Director-General's Office

The 70th Anniversary of the World Council of Churches

Dr Tedros Adhanom Ghebreyesus
Director-General of the World Health Organization

Geneva
16 June 2018

Dr Olav Tveit, distinguished guests, ladies and gentlemen,

It’s a pleasure to be here today. Thank you so much for the invitation.

First of all, I’d like to start by wishing you a very happy 70th birthday!

As you may know, this year is also WHO’s 70th anniversary.

Our two organizations have much in common – not only because we are the same age, not only because we are neighbours, but because we share many of the same ideals.

WHO was founded in 1948 on the conviction that health is a human right to be enjoyed by all people.

That conviction is as strong now as it was then. We are all born equal.

No one should get sick and die just because they are poor.

This is the essence of universal health coverage. And it is the essence of the Sustainable Development Goals, with their catch-cry of “leave no one behind”.

Health and healing were central to the life and work of Jesus.

And health and healing have been central to the life and work of churches ever since.

The First Council of Nicaea ordered the construction of hospitals in every cathedral town in the Roman Empire, to care for the poor, the sick, widows and strangers.

Today, churches and faith-based organizations remain major providers of health care, especially for poor and marginalized people.

Across Sub-Saharan Africa, churches provide between 40 percent and 60 percent of health care, and provide significant training for health workers.

The World Council of Churches has been an important partner for WHO for many years.

The MoU between our two organizations in 1975 enabled WCC to help advance primary health care.

Now, as we prepare to celebrate the 40th anniversary of the Alma Ata declaration in Kazakhstan this October, the time is right for a new MoU to mobilise faith-based organizations for universal health coverage and the SDGs.

The WCC’s network, with over 350 churches, and the services and training they provide, can play a major role in contributing to the achievement of UHC.

Your new health strategy provides an excellent opportunity to work together to support national health systems. Our focus must be on delivering not only better-quality care for vulnerable populations, but care that is wholistic and compassionate.

Just a few weeks ago, the World Health Assembly approved WHO’s new General Programme of Work – our strategic plan for the next five years.

Our objective is to support countries to achieve the health-related targets in the SDGs.

At its heart are three strategic priorities that we call the “triple billion” targets:

1 billion more people benefitting from universal health coverage;

1 billion more people better protected from health emergencies;

1 billion more people enjoying better health and well-being.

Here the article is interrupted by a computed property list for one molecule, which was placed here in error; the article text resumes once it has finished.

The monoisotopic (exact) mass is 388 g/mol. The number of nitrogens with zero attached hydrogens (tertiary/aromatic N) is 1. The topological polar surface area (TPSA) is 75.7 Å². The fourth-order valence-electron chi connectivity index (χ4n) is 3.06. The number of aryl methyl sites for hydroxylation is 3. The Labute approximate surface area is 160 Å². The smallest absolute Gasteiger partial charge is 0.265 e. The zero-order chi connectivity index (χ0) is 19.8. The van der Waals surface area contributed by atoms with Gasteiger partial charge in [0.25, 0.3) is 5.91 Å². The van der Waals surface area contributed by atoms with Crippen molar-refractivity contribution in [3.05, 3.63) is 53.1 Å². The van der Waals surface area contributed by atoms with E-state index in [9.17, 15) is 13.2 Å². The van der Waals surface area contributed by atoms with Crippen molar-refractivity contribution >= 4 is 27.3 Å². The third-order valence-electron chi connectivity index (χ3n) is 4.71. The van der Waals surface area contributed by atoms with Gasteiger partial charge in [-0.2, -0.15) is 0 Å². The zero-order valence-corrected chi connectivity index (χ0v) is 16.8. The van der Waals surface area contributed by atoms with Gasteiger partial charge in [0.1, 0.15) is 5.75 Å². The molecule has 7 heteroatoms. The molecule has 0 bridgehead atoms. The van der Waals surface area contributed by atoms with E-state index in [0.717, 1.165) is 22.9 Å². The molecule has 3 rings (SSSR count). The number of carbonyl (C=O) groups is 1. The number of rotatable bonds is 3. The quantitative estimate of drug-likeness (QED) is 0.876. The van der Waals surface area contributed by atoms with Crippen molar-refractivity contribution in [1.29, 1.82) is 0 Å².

I see a role for the World Council of Churches in each of these three priorities.

On universal health coverage, churches and faith-based organizations play a vital role, not only in delivering services and training health workers, but also in raising your voices on behalf of those who have none.

On health emergencies, churches can use the trust they have in communities to provide reliable information about how people can avoid infection and stay safe.

We saw this most recently during the Ebola outbreak in 2014, when your work helped people to change risky practices and eventually brought Ebola under control.

And on better health and well-being, WCC is already working with churches to help implement programmes that promote healthy lifestyles, control non-communicable diseases, address antimicrobial resistance, improve access to essential medicines and much more.

But we still have a lot of work to do together.

Our latest data shows that more than half the world’s population lacks access to essential health services, like routine vaccination for children, treatment for HIV and tuberculosis, basic sanitation, cancer screening, or the ability to see a health worker.

Even when services are available, using them can mean financial ruin. Almost 100 million people are pushed into extreme poverty every year because of the costs of paying for care out of their own pockets.

We must not tolerate a world like that. Together, we can change it.

Achieving universal health coverage by 2030 will require more commitment and more investments on the part of governments and all partners.

But it’s not just the provision of services that matters; it’s the quality of those services that is also of vital importance.

If people do not trust services because they are unsafe or of low quality, they won’t use them.

The basis of quality care is a people-centred approach in which services are designed and delivered according to what people say they need, not what someone else decides they should have.

Without quality, there is no UHC.

Ladies and gentlemen,

As places of community and solidarity, churches and other faith-based institutions can play a vital role in promoting health. Faith leaders carry a voice of authority that sometimes speaks louder than that of governments and other leaders.

Our shared vision should be for “Health Promoting Churches” all over the world that help to promote the physical and mental well-being of their people, as well as their spiritual well-being.

Thank you for your commitment and support. I look forward to walking and serving with you for justice and peace, and to create a healthier, safer and fairer world.

Thank you.